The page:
When I heard that a second season of 13 Reasons Why was in production, I was slightly disappointed but not surprised. My dismay stems from a fear that season two may be more helpful than harmful; however, after watching the trailer, I’m not sure exactly what the showrunners are aiming for. Like everyone else, I crave justice for Hannah and Jessica. I want to watch Alex’s character growth as he begins his recovery. But I don’t want redemption arcs for the characters that made Hannah’s life a living hell.
The trailer for season two features Bryce, the character who sexually assaulted Hannah in the first season of the show. One clip shows him testifying in court and befriending the others responsible for Hannah’s death, and the other features a close-up of the word “rapist” painted on his locker. The clip of Bryce testifying makes me nervous. More often than not, girls who report sexual assault are not taken seriously and/or their assailants are not properly prosecuted. If 13 Reasons Why allows Bryce to walk away without proper conviction (or even just be the focus of a typical character redemption arc), viewers may be led to believe that reporting sexual assault isn’t worth their time. We saw this in the first season when Hannah attempted to talk to her high school counselor about being raped and he dismissed her claims. I’m glad that 13 Reasons recognized this problem with our society’s constant failure to believe and defend victims of sexual assault, but I think that it's important for the show to feature Bryce’s conviction and punishment. Here’s my message to the 13 Reasons showrunners: if you truly do want to create entertainment that helps prevent suicide in young viewers, you must communicate the idea that assailants are punished for wrong behavior. Your audience should not feel completely hopeless, even if on-screen characters are.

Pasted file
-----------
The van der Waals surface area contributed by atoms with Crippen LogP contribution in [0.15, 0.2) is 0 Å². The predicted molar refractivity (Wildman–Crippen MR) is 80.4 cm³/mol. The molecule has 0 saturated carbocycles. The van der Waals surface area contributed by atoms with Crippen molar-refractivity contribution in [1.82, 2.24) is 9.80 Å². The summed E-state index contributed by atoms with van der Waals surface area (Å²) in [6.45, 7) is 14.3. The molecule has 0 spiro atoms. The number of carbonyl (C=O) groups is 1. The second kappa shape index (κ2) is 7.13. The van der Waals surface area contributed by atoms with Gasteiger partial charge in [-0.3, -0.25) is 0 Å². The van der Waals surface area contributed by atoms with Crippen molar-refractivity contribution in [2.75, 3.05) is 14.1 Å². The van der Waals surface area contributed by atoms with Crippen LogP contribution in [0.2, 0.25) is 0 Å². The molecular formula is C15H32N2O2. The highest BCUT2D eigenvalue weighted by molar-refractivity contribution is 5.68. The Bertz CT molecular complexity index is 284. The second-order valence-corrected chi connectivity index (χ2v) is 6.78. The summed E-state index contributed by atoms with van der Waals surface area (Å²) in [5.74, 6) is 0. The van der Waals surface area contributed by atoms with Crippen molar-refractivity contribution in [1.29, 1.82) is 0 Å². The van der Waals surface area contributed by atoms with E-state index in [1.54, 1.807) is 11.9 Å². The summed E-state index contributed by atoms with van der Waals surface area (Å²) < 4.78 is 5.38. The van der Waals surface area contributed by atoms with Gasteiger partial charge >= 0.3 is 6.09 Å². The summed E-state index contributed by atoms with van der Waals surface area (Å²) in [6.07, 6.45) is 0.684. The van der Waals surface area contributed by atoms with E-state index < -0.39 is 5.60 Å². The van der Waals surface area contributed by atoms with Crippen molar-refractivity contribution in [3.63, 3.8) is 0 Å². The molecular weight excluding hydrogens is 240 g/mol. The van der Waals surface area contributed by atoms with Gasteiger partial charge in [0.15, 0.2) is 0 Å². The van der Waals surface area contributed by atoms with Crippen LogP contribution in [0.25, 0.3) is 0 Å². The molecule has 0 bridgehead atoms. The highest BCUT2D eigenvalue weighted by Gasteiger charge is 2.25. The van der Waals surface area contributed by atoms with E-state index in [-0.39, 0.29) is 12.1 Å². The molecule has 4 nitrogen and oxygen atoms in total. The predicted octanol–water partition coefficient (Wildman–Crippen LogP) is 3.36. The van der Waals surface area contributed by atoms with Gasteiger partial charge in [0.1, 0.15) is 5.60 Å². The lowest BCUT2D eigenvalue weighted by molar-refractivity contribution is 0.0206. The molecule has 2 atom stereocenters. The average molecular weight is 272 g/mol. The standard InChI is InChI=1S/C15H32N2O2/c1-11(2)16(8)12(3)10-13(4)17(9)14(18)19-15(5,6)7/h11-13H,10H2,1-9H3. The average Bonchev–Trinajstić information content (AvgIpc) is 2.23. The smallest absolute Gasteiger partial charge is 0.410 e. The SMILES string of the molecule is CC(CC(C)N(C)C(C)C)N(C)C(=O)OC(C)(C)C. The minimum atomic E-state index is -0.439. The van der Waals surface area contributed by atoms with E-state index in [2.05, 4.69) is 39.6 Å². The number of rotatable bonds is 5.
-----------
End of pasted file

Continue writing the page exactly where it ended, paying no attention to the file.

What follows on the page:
Through the research that I’ve done for this article, I’ve been able to form a stronger opinion on my thoughts and feelings about the show. I respect the dedication of the writers and creative team to create entertainment that is socially relevant and shines light on a sad reality, but I think in order to truly use the show to prevent future suicides, they need to use the second season to show that there truly is hope for those who feel like their voices aren’t being heard.
I look forward to watching the second season of the show and sharing my thoughts and feelings on it. I encourage everyone to visit https://suicidepreventionlifeline.org/ for help if you are dealing with depression or suicidal thoughts.
Ting Ting Chen